Fukushima: Season's Tuna Catch Taken Elsewhere, Fish Sold as Local


Why is it zero?

Not because there are no tuna, and not because none have been caught.

1 ISSF STATUS OF THE WORLD FISHERIES FOR TUNA 2010
 UPDATE 
Fukushima is not, shall we say, the most advantageous place for your fish to have been caught, if you want it sold.  No one wants to buy fish from Fukushima for some reason.  Solution?  

Haul your catch to another port and sell it there!  You can say 'Caught in the waters near this port.'  Insert the name of the new port.

In fact, from reader's comments it seems new varieties of fish are showing up in markets, labeled in interesting ways, not seen previously, but reassuringly not deriving from anywhere near Fukushima.

Wait -- do the fishermen realize why no one wants to buy the fish caught near Fukushima?  I cannot believe that they do not realize why.  I want to ask each one of them individually:  Why do you think there is this prejudice against fish caught near Fukushima?

Anyone?

The middle of the summer is the season for skipjack sashimi -- not really so popular outside japan.  Be aware, though, that around half of the world's skipjack was caught off Japan's coasts (at least in 2009). Also note that skipjack is the MAJOR ingredient in katsuobushi, fermented, concentrated, and used to make miso.

Ah!  The Skipjack were just tested -- no detectable levels of radiation!  Never mind, Gentle Reader.  Obviously I was mistaken.  There is nothing to worry about:





Where did I get that information?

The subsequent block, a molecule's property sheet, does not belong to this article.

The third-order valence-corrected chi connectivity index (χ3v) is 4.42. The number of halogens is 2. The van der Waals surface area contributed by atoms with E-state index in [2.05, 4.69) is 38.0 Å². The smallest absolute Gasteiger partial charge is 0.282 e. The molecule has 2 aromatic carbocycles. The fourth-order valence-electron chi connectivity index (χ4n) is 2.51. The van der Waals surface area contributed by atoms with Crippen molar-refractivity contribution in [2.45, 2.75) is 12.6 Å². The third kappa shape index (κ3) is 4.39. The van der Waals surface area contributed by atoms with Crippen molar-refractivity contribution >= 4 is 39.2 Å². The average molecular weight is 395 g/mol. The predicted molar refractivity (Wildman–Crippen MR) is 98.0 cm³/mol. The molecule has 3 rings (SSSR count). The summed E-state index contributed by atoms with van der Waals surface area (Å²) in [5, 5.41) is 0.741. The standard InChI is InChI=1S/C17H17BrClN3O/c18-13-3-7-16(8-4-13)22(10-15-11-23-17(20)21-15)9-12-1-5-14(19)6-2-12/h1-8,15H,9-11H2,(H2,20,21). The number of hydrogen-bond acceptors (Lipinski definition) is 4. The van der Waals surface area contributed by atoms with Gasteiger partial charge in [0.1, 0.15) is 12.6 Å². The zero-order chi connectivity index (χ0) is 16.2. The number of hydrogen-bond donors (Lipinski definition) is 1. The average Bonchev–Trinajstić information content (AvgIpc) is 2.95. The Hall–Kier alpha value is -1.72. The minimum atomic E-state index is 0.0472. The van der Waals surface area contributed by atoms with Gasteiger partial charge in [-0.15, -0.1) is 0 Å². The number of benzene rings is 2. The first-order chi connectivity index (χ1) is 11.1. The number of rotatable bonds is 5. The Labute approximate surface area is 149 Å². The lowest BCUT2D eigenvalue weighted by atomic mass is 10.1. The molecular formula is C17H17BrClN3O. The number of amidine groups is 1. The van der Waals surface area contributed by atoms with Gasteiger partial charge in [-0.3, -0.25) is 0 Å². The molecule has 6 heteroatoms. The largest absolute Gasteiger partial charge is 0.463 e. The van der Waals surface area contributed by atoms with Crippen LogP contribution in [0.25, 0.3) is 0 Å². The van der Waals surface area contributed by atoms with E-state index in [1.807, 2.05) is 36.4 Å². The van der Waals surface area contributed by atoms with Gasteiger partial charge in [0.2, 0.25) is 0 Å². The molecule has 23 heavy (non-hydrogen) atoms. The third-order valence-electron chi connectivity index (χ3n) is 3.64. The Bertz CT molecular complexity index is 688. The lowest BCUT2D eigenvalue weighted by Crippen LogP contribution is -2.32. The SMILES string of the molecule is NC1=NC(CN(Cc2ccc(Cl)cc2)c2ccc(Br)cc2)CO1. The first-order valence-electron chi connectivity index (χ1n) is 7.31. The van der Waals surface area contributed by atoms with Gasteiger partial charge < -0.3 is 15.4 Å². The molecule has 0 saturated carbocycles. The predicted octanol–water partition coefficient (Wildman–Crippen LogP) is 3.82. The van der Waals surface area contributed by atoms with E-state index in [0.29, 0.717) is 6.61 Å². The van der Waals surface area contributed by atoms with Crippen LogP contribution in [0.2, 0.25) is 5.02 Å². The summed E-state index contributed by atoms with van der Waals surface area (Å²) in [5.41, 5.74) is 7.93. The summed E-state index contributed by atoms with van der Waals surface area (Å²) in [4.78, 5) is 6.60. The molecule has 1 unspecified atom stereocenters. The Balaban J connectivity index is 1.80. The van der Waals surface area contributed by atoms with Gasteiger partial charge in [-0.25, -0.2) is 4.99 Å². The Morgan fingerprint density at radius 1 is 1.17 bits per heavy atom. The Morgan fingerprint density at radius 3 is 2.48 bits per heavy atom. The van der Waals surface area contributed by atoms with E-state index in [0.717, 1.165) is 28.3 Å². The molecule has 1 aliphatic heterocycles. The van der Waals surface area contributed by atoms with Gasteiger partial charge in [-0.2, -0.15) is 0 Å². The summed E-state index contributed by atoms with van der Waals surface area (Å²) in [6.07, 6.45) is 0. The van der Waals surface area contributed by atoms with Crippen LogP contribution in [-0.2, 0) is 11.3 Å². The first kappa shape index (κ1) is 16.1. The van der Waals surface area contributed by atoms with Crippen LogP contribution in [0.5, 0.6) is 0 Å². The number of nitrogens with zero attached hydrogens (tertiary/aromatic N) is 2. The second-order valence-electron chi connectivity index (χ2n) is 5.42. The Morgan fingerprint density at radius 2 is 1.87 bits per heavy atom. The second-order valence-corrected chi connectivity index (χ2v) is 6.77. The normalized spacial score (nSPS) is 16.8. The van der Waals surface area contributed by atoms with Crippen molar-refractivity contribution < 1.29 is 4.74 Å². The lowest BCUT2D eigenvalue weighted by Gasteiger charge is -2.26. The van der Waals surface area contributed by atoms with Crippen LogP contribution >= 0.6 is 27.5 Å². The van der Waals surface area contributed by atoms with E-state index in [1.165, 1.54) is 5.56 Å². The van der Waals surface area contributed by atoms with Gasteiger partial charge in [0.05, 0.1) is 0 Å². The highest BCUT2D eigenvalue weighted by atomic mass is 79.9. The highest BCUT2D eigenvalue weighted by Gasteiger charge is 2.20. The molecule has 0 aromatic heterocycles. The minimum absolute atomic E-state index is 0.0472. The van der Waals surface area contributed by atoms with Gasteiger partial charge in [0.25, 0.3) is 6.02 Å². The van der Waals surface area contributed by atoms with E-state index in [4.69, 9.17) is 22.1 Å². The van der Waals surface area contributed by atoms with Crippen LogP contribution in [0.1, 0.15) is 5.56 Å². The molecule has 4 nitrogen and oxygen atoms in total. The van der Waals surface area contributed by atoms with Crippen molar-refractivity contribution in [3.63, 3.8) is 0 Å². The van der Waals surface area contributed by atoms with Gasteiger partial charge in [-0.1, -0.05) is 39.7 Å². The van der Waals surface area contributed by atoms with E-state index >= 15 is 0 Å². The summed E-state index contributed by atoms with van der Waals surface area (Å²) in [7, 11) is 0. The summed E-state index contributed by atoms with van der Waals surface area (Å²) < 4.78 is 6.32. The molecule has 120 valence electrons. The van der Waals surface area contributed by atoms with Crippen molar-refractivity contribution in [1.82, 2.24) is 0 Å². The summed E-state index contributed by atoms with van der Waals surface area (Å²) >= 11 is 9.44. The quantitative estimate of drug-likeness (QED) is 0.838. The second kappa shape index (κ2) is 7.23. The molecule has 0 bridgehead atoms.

Would they lie?  


My source is EX-SKF -- a blog you ought to be following  if you are not already:



(Note:  the sidebar of the iframe above is obviously not my own.)

***

I have been ranting recently: If a gun was held to these fishermen's heads, and they were told, "Sell skipjack tuna caught off Fukushima and die!" -- would they sell it?  Probably not.

If a gun was held to the heads of the children of these fishermen, right in front of them, and they were told, "Sell skipjack tuna caught off Fukushima and your children die!" -- would they sell it?  Probably not.

In fact, if somehow his livelihood were completely threatened -- "Sell skipjack tuna caught off Fukushima and no one will ever fish again!" or his environment "Sell skipjack tuna caught off Fukushima and your environment becomes poisonous for ever! Your food and water become poisonous!"

Would they sell it then?  

Probably not.

Perhaps they think they will only poison other people.  

I wonder how many fishermen who took hauls of skipjack will eat it themselves.

also see



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